Guest Post: The House of Rothschild: Money’s Prophets 1798-1848 – Niall Ferguson

Hello book lovers, and welcome to a new series of guest posts. These reviews and bookish musings will come from family and friends who have shaped my reading life.

When it comes to books, my boyfriend and I are like chalk and cheese. Fear and Loathing in Las Vegas is one of the only books I’ve ever borrowed from him, so I can’t say he’s dramatically changed what or how I read. But he was there at the birth of Bundle of Books and has encouraged me all the way through. It’s mostly non-fiction taking up space on his bedside table and he’s been reading Gödel, Escher and Bach on and off since I met him. Size doesn’t put him off, as you’ll see from his review of Niall Ferguson’s hefty book about the Rothchilds…

FHouse of Rothschildantastically written and informative. This book gives a clear insight into the Rothschild business empire which should be of interest to more than just bankers. Although the book’s title emphasises the power of money, it was the Rothschilds’ innovation in, and perhaps monopoly of, expedient long distance communication which played a central role in their success. They were quick to build political and business relationships across Europe and act upon the intelligence this gave them in a unified manner.

The book is also interesting from a social and political perspective; the treatment of Jews and how this changes with money; the various revolutions; the banishment of a particular family member; the personalities of Nathan and James. Although other reviewers have said you will find no conspiracy theories here, the book is in fact riddled with examples of corruption, from institutionalised bribery of officials to manipulation of the press. There is plenty of conspiracy, it’s just presented as straight forward historical fact rather than something more mysterious and sensational.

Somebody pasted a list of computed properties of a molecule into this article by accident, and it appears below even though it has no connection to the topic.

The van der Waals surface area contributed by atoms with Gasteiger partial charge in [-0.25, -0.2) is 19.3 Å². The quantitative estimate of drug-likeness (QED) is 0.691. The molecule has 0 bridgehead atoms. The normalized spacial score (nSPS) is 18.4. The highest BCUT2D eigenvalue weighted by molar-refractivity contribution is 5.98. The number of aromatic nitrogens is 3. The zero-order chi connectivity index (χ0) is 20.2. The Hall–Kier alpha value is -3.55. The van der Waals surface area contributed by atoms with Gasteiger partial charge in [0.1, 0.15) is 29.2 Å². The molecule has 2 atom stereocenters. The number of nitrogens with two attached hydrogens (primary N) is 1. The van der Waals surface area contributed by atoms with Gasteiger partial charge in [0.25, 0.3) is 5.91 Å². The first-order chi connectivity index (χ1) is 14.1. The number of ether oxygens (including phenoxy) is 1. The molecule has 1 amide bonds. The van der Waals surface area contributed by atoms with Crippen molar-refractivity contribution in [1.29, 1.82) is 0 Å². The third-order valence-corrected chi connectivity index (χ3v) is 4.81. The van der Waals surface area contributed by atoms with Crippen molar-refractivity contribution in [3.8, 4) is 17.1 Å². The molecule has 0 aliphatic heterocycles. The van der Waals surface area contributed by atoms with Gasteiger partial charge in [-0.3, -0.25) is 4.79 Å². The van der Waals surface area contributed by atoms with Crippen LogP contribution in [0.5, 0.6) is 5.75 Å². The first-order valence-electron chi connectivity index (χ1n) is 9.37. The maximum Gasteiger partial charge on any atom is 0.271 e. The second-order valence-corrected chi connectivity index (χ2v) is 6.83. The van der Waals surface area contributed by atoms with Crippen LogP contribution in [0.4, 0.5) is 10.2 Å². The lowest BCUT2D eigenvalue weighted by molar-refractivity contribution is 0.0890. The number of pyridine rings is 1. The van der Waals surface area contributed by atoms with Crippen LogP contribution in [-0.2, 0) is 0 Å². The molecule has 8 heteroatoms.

One has to wonder if the Rothschilds’ private archive is a fully reliable source of information or if Niall Ferguson is overly sympathetic to the family, however my suspicions are very limited in this regard. For readers who don’t have a background in finance it would have been nice to have some diagrams visually explaining how bond issuing and trading works. Pages upon pages of the book are dedicated to recounting financial transactions, but the underlying mechanics are not given much explanation. This isn’t so much a criticism as it is just a wish, as the book can only contain so much peripheral information.

As others have pointed out this book is large and dense, it occasionally quotes French, uses phrases written in Latin and contains words we popolo minuto couldn’t possibly ever hope to use in a grammatically correct sentence. I am not an expert on such matters, however I believe Ferguson could have achieved the same level of concision without resorting to infrequently used words when there is a common synonym. That said, if it does delve into academic technical terminology, I didn’t notice, it just seems a bit unnecessarily wordy in places and is not as accessible as the other history book I have read.

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